The 1.8 trillion pieces of trash floating in the Great Pacific Garbage Patch have become a possible task as the Ocean Cleanup deploys its $20 million systems designed to clean up action. It is very interesting to find out how Ocean Cleanup aims to reuse and recycle the ocean plastic. Moreover, the floating boom system was deployed on Saturday from San Francisco Bay and will undergo several weeks of testing before being hauled into action. The Great Pacific garbage patch is a gyre of marine debris particles located in the central North Pacific Ocean. It is the largest of the five offshore plastic accumulation zones in the world’s oceans comprising Eight million tons of plastic winds. A similar patch of floating plastic debris is found in the Atlantic Ocean, called the North Atlantic garbage patch.
The system was designed by the non-commercial Ocean Cleanup, founded in 2013 by 18-year-old Dutch inventor Boyan Slat. It is the only company that has a deployable system capable of cleaning the garbage patch on this scale. The company is backed by some heavy hitters in the tech industry, including Peter Thiel, co-founder of PayPal and Marc Benioff, the chief executive of Salesforce.com.
Image Source: @TheOceanCleanup (Twitter)
Their mission is to develop “advanced technologies so as to make the world’s oceans plastic-free.” However, the floating boom system, with the help of dozens of more booms, is estimated to clean up half of the Great Pacific Garbage Patch within the first five years. After undergoing testing, the floating boom system will be towed out 1,400 miles to the garbage patch around mid-October. The garbage patch covers roughly 1.6 million square kilometres and 1.8 trillion pieces of debris and is so large that it can be easily detected from space via satellites. Each boom will trap up to 150,000 pounds of plastic per year as they float along the currents between California and Hawaii. Furthermore, The Great Pacific Garbage Patch is a vortex of trash created from an ocean gyre in the central North Pacific, (The trash collected and trapped within a circulating ocean current, is called a gyre). This prevents the distribution of the garbage patch while collecting plastic.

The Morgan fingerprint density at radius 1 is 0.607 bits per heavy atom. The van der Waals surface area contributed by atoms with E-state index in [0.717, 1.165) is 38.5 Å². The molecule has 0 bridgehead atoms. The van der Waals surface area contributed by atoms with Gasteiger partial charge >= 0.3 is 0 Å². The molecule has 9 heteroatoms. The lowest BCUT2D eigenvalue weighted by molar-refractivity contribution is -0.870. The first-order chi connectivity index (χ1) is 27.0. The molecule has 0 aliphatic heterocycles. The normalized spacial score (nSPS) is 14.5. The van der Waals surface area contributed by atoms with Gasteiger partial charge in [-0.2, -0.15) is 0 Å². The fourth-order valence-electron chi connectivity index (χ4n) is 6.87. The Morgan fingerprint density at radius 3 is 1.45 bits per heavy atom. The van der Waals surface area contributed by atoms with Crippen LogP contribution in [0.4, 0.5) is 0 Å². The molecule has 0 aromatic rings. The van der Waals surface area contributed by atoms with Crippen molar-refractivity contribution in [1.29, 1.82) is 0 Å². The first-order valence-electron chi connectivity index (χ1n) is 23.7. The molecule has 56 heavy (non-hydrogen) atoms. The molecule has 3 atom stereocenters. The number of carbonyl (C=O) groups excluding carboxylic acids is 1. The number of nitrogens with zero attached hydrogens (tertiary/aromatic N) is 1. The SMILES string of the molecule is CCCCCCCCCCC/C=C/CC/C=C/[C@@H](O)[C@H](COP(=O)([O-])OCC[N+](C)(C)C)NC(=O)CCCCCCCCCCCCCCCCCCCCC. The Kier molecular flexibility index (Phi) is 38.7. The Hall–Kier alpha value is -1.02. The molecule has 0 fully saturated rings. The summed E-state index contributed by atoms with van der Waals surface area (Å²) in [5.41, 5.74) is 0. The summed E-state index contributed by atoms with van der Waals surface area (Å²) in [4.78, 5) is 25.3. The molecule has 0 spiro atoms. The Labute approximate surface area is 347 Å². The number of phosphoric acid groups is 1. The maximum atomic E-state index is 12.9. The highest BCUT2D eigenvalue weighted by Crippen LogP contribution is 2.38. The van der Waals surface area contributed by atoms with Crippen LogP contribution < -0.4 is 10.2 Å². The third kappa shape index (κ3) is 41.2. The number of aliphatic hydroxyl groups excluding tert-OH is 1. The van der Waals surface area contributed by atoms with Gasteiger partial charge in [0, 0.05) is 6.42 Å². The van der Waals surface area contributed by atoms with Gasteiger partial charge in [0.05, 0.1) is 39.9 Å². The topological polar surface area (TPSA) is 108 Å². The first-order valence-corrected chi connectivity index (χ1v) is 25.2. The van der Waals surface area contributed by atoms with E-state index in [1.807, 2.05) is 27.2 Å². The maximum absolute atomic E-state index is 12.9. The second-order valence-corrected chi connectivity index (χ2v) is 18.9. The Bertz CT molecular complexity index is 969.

As the boom floats, it collects trash in the U-shaped system, which has 10 feet of netting below it to collect smaller fragments of plastic. Once the boom is full, a vessel will meet the boom to collect the plastic and transport it to land for sorting and recycling. The idea is that the 10 feet of netting is not deep enough that fish can’t swim below it, with the hope that the boom will collect trash and not fish. The trash vortex was discovered in the mid-1980s and lies halfway between Hawaii and California.
Continued testing and deployment of additional boom systems will help further refine the systems to be more efficient and less disruptive to ocean ecosystems. But, The United Nations Ocean Conference estimated that the oceans might contain more weight in plastics than fish by the year 2050. Some long-lasting plastics end up in the stomachs of marine animals. Affected species include sea turtles and the black-footed albatross. Midway Atoll receives substantial amounts of marine debris from the patch. Twenty tons of plastic debris washes up on Midway every year with five tons ending up in the bellies of albatross chicks.